With Web conferencing, homebound students are keeping up

In Baltimore, the classroom is going online but stays real-time as teachers and students use Web conferencing technology to keep learning on track.
Written by ZDNET Editors, Contributor

Somewhere between video-conferencing and online schooling lies an emerging technology that is helping house-bound students interact with teachers, reports the Baltimore Sun.

Web conferencing is allowing teachers to give students who cannot leave their homes an educational experience similar to what they might have in a classroom. Web-conferencing uses computer networks in real-time so that teacher and student can work together on a virtual blackboard.

Baltimore County's Home and Hospital Center in Bare Hills has eight full-time teachers who interact with students using web conferencing to teach classes such as history, algebra and physics.

The students who enrolled in the center either have a medical condition, or were expelled or administratively transferred from their home schools.

"This is not distance learning," said teacher JoAnna Allen, referring to online courses in which teachers leave work for students to pick up. "We're in real-time online with them."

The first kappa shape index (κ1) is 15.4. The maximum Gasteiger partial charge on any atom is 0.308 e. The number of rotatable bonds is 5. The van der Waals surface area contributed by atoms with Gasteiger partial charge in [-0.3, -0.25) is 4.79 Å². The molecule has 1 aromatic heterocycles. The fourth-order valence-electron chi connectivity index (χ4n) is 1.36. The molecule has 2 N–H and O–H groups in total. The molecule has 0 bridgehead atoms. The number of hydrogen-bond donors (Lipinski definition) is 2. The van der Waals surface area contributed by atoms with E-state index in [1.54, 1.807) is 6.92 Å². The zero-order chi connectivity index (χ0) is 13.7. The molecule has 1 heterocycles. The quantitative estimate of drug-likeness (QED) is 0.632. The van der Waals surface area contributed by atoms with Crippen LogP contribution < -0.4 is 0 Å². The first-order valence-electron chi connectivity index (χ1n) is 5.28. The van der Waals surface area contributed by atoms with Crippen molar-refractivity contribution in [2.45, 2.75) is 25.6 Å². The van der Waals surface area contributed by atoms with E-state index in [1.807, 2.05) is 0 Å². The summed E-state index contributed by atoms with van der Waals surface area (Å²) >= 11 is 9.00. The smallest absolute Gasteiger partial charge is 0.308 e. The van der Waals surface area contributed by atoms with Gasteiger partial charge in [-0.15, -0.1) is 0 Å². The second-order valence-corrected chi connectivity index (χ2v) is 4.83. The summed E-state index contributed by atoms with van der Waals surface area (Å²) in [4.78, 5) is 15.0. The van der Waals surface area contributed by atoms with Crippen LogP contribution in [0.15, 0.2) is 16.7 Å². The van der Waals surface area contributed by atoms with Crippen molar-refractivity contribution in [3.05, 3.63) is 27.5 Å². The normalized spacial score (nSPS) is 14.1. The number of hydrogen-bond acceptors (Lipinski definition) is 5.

Allen added that it wasn't an impediment that the students and teachers are not face to face. "With Web conferencing, we're working with their minds," she said.

Although the technology has met with a fair amount of success, it does have some drawbacks. It can become difficult to address the needs of individual students who fall behind due to illness or family emergencies.

"Our student population is always changing, which makes this very challenging," said teacher Linda Novak.

Student Josh Williams, a ninth-grader at Western School of Technology, said that when he began taking courses at the center in late November, he was ahead of the geometry class that Allen teaches, but he has benefited from reviewing some of the principles.

Biology teacher Lawrence Austen said he has seen once-struggling students excel with the aid of Web-conferencing. "They tell me they're understanding the work better than ever before," he said.

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